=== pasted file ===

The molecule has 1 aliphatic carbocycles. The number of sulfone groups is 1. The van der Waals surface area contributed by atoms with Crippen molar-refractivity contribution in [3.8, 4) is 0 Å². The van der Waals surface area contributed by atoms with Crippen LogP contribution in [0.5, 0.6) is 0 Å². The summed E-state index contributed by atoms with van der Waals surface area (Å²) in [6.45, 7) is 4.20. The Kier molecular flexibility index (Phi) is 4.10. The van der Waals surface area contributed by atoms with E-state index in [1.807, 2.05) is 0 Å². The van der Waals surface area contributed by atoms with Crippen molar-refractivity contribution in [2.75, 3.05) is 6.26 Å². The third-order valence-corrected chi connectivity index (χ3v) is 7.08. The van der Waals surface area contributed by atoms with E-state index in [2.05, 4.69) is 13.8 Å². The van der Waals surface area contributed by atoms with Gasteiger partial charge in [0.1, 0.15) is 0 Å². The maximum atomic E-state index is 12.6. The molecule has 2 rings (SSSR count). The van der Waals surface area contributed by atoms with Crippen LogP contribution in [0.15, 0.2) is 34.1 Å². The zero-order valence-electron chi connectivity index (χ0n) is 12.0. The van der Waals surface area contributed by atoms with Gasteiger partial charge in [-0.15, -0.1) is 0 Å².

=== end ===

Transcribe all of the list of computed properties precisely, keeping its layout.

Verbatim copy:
The molecule has 1 aliphatic carbocycles. The number of sulfone groups is 1. The van der Waals surface area contributed by atoms with Crippen molar-refractivity contribution in [3.8, 4) is 0 Å². The van der Waals surface area contributed by atoms with Crippen LogP contribution in [0.5, 0.6) is 0 Å². The summed E-state index contributed by atoms with van der Waals surface area (Å²) in [6.45, 7) is 4.20. The Kier molecular flexibility index (Phi) is 4.10. The van der Waals surface area contributed by atoms with E-state index in [1.807, 2.05) is 0 Å². The van der Waals surface area contributed by atoms with Crippen molar-refractivity contribution in [2.75, 3.05) is 6.26 Å². The third-order valence-corrected chi connectivity index (χ3v) is 7.08. The van der Waals surface area contributed by atoms with E-state index in [2.05, 4.69) is 13.8 Å². The van der Waals surface area contributed by atoms with Gasteiger partial charge in [0.1, 0.15) is 0 Å². The maximum atomic E-state index is 12.6. The molecule has 2 rings (SSSR count). The van der Waals surface area contributed by atoms with Crippen LogP contribution in [0.15, 0.2) is 34.1 Å². The zero-order valence-electron chi connectivity index (χ0n) is 12.0. The van der Waals surface area contributed by atoms with Gasteiger partial charge in [-0.15, -0.1) is 0 Å².